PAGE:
Spirited memoir rejects victim stance

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October 11, 2012

My Leaky Body

By Julie Devaney
Published by Goose Lane Editions,
342 pages, $22.95

Reviewed by Jenny Aitken

It takes skill to centre an entire novel on bowel movements, and in My Leaky Body, Julie Devaney does just that. This memoir chronicles Devaney’s battle with ulcerative colitis, from her initial diagnosis to the surgery removing her large intestine years later. Devaney is unflinchingly honest about her inflammatory bowel disease, describing in detail the humiliating enemas, invasive treatments and the hours spent imprisoned in her own washroom.

I was hesitant to pick up this book, thinking, why would I want to read about that? The first few pages showed me I was wrong. Devaney’s conversational tone and dark humour makes her subject accessible, offering the reader an unfiltered view of her passage through the health-care system.

In her early twenties, Devaney attempts to juggle her diagnosis while dealing with the normal stresses of relationship, social life and grad school. Explaining her absences to professors, Devaney meets both hostility and suspicion. She worries, “I’m afraid that people will think I’m faking it – exaggerating to get attention – or, worse yet, that I’m actually ill and someone to be pitied.”

As her symptoms worsen, Devaney must decide whether to continue living in Vancouver or to move in with her family in Toronto: “I’m terrified of staying in Vancouver. But I’m even more afraid that people will be mad at me or judge me for giving up.” Although she wants to stay in school, the lack of support or understanding from her department make this impossible. After much pleading from her family, Devaney moves back to Toronto, acknowledging that she can’t be a full-time student when she is still a full-time patient.

Readers travel alongside Devaney through the overcrowded hospitals and frigid exam rooms. We are with her when she is left in a broom closet because there are no patient rooms available, or when a resident continues a procedure despite her screams that the drugs haven’t kicked in. We are outraged when she is accused of faking and exaggerating her pain, and shocked when she is left for eight hours after a surgery without being allowed to see a doctor or her family, and triumphant when she removes a tampon for a procedure in front of a disgusted medical student.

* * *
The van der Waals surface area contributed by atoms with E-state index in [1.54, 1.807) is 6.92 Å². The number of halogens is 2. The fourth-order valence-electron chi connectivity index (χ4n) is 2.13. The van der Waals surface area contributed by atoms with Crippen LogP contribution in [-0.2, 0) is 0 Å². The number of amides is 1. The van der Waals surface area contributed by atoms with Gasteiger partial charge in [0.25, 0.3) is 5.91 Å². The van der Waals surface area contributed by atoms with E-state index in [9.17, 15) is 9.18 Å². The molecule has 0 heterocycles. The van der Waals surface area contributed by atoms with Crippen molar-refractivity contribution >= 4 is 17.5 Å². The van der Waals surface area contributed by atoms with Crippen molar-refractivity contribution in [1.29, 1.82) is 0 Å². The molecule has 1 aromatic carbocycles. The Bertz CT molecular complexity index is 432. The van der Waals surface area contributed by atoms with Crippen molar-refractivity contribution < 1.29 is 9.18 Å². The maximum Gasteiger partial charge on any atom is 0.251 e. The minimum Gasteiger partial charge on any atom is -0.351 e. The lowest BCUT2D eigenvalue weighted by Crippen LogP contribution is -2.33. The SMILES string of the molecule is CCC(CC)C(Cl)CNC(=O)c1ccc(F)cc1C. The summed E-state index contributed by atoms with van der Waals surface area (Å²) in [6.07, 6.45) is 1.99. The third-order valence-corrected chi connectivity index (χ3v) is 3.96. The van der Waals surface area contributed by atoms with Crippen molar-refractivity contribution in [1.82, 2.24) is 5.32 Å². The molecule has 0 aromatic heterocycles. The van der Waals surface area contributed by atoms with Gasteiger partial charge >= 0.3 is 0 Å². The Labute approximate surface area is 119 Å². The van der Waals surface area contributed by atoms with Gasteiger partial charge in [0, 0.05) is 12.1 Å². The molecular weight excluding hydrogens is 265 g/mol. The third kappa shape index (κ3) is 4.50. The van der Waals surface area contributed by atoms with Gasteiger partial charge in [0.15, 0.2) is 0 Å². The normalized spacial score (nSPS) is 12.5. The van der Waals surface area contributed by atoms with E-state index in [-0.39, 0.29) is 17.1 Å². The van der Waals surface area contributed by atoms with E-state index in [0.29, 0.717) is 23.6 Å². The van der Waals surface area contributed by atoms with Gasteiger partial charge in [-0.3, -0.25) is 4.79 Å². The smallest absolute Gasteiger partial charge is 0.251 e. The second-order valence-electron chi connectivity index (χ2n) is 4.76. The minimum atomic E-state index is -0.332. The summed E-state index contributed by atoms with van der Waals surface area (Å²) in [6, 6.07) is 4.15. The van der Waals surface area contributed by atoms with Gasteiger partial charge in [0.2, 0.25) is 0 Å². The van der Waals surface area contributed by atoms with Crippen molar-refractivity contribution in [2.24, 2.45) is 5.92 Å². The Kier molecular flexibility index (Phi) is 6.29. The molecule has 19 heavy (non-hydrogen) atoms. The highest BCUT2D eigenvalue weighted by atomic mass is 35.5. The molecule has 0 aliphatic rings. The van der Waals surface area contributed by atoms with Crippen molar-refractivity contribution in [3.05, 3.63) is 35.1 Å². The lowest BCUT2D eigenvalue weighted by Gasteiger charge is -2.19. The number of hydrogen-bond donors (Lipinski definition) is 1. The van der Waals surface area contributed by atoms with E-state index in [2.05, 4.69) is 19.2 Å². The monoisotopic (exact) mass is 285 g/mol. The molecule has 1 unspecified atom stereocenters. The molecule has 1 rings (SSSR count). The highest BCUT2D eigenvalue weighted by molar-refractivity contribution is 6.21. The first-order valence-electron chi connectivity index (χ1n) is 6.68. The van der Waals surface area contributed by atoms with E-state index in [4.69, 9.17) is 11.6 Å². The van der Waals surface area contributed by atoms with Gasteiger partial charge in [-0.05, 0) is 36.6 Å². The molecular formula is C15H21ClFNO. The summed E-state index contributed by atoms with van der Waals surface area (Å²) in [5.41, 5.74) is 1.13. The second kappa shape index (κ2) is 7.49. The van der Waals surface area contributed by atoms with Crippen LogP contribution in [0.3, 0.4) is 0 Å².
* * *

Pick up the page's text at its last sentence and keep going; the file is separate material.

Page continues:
This memoir does not simply recount one dreadful medical challenge after another; instead we see Devaney when she is just being herself – planning her wedding, visiting her friends, enjoying DVD marathons and even starting to consider chronicling her experiences for this very memoir.

After finally receiving a surgery to remove her large intestine, Devaney questions how to feel sexy with a colostomy bag. Her insecurity builds until her husband makes love to her in a hospital shower.

Despite her harrowing experiences, Devaney remains good-natured throughout, never asking “Why me?” and instead focusing on how she can create positive change.

After recovering from her surgery, Devaney creates a critically acclaimed one -woman show; adorned in a patient’s robe, she recreates some of the most painful and humiliating moments of her life. Devaney also begins providing health-care workshops, to prod doctors and hospital staff to develop more respectful bedside manners.

Through her humour and frank honesty, Devaney demonstrates the importance of viewing patients as human beings rather than as broken bodies. This memoir is not just about illness, or the health-care system or therapy or love. It’s about all those things; it’s about being a patient without being a victim – and it’s about unceasingly rejecting the label “broken.”

Jenny Aitken is a UVic writing student

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